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Moses we read of a particular distemper called the 'botch of Egypt: and the diseases of the country are mentioned in more places than one of scripture. In consequence of this the people were in a continual state of purgation; and reposed a great confidence in their physicians: who were maintained at the expence of the public. These joined astrology to physic; upon which they founded their pretended foresight in respect to impending maladies; and in consequence of it they were continually prescribing antidotes and preventives to the people.
The Propriety of the Judgment.
I thought it necessary on many accounts to give this history of physic, as recorded by the
'Deuteron. c. xxviii. v. 27.
* The Lord will take away from thee all sickness, and will put none of the evil diseases of Egypt-upon thee. -upon thee.
c. vii. v. 15.
If thou wilt not observe to do all the words of this law then the Lord will make thy plagues wonderful, &c. Moreover, he will bring upon thee all the diseases of Egypt. Ibid} c. xxviii. v. 58, 59, 60.
3 Herodot. 2. p. 139.
ancient Egyptians. We find, that they believed it to have been found out by their gods and demi-gods: and from them to have been transmitted to particular persons in succession, who under their influence carried it on to the
advantage of the nation. They therefore placed the greatest confidence in these deities; and in these their votaries, to whom this science was entrusted. Hence it pleased God to order his judgments accordingly and to bring upon them a fearful disorder, which their deities could not avert, nor the art of man alleviate. He could have caused commotions in the earth, had it seemed fitting; and shaken their high edifices to their basis; or brought on a supernatural inundation, by which their cities had been swept to the deep. But this would not have been sufficiently significant. It seemed therefore good to divine wisdom to be more particular in its judgments. Hence in this instance, as well as in those which preceded, the Egyptians were not only punished; but were shewn the baseness of their worship; and the vanity of their confidence, where they most trusted. This, as it served for a warning to them, was very salutary to others, who were to learn by their example. They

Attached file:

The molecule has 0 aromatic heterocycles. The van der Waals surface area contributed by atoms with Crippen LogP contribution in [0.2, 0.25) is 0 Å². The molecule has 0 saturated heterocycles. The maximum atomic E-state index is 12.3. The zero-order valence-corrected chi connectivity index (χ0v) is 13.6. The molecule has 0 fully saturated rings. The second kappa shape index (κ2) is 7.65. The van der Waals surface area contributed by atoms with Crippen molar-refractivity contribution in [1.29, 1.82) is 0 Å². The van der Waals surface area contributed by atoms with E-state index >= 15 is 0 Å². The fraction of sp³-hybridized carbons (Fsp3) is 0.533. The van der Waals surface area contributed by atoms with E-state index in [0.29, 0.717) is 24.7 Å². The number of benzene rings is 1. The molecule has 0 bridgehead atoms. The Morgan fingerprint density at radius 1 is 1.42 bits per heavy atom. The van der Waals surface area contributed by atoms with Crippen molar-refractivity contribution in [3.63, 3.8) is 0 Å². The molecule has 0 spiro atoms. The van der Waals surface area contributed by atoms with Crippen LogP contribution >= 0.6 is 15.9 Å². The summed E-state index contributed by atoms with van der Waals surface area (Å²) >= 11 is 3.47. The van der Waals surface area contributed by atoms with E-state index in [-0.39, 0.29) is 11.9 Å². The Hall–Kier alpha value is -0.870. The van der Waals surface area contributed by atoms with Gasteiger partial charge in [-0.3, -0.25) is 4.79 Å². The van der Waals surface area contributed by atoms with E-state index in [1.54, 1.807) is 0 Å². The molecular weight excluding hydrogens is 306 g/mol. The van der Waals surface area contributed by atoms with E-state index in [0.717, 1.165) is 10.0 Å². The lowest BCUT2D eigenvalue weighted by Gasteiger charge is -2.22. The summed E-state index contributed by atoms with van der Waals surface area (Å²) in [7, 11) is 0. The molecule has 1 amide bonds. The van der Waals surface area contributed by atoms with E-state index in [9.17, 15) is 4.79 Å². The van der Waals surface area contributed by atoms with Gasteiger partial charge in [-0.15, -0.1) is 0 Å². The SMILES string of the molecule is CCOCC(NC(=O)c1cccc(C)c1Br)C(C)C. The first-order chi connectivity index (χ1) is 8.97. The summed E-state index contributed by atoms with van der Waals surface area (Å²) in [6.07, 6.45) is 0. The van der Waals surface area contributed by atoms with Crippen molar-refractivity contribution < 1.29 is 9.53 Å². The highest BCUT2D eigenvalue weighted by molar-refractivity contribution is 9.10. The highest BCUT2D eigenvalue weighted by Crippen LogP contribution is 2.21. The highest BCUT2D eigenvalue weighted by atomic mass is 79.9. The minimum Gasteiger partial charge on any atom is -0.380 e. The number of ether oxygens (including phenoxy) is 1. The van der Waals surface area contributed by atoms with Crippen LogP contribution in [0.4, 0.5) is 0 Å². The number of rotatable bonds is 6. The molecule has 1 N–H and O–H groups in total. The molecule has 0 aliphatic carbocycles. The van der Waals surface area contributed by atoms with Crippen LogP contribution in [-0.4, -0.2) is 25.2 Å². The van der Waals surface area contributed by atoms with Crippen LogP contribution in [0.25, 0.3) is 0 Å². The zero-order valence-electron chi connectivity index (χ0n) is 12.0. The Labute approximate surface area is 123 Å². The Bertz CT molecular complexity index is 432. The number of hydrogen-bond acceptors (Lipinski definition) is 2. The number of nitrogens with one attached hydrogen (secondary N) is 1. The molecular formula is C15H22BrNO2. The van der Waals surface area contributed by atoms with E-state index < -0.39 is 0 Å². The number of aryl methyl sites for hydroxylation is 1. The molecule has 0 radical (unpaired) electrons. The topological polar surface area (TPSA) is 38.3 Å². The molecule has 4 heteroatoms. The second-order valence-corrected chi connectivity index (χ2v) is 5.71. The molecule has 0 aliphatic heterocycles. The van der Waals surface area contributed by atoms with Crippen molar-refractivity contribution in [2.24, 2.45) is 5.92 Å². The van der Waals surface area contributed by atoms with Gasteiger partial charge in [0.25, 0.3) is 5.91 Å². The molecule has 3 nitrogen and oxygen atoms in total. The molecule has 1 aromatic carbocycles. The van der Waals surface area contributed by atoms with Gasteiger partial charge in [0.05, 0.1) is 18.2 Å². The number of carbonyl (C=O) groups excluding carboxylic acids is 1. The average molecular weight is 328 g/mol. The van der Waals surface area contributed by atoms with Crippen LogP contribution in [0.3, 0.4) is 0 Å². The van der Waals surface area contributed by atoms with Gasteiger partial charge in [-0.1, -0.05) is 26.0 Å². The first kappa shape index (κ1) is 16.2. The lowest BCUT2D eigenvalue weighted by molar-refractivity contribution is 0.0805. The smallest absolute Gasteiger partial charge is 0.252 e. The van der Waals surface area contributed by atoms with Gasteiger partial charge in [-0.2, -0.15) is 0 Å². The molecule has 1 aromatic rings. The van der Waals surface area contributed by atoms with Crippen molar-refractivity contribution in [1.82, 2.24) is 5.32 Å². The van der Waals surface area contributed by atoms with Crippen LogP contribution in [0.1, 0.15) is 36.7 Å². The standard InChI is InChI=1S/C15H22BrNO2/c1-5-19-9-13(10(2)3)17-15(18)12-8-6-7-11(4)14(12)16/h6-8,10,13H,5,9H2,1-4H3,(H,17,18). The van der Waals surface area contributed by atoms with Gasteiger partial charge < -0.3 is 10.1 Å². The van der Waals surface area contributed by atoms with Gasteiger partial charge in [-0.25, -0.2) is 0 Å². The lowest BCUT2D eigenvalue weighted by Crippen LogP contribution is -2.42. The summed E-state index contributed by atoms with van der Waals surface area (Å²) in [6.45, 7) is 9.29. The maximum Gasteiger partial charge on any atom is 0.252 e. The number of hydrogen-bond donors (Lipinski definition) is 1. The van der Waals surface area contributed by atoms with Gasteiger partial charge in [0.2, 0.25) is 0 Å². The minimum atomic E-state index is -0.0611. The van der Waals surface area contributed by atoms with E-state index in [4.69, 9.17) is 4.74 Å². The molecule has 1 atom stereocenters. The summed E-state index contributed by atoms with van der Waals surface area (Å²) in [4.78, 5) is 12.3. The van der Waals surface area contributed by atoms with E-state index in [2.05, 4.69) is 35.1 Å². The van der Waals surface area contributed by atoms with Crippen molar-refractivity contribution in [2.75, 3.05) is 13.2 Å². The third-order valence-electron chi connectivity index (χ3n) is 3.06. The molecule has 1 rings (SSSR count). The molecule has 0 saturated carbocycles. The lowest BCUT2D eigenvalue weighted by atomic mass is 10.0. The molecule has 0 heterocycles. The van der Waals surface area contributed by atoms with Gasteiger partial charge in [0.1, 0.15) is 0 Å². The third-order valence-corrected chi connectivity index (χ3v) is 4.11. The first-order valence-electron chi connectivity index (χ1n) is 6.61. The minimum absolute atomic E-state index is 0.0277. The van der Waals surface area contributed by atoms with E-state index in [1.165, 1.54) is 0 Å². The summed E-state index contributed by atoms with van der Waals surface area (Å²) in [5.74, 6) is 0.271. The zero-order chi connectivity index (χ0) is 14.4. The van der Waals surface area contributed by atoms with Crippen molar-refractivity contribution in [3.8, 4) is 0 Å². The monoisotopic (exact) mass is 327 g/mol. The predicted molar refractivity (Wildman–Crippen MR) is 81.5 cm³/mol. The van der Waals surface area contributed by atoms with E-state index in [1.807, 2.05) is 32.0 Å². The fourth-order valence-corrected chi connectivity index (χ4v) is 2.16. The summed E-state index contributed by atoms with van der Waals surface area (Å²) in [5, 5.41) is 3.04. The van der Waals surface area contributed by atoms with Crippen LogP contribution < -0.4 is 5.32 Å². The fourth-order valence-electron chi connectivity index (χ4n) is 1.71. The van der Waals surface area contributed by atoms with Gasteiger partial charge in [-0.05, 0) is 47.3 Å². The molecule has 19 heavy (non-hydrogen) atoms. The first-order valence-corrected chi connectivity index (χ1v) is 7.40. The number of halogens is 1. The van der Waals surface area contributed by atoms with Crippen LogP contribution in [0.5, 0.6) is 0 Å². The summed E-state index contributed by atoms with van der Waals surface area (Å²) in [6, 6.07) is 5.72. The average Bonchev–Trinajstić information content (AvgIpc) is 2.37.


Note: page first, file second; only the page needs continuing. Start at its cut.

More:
had before been pestered with flies and incommoded with vermin: and, through the pollution of their river and the murrain of their cattle, been put to great inconveniences. But they could dig for water, and in some degree shelter themselves from flies: but there was no resource from this evil, which was brought more home to them. It was a taint of the human frame; a grievous internal malady, under which the priests as well as the people smarted, to their astonishment and confusion. Hence it appears, that the prince of the country was deserted of his wise men as well as of his gods.---And the magicians could not stand before Moses, because of the boil: for the boil was upon the magicians, and upon all the Egyptians, Exod. ix. 11.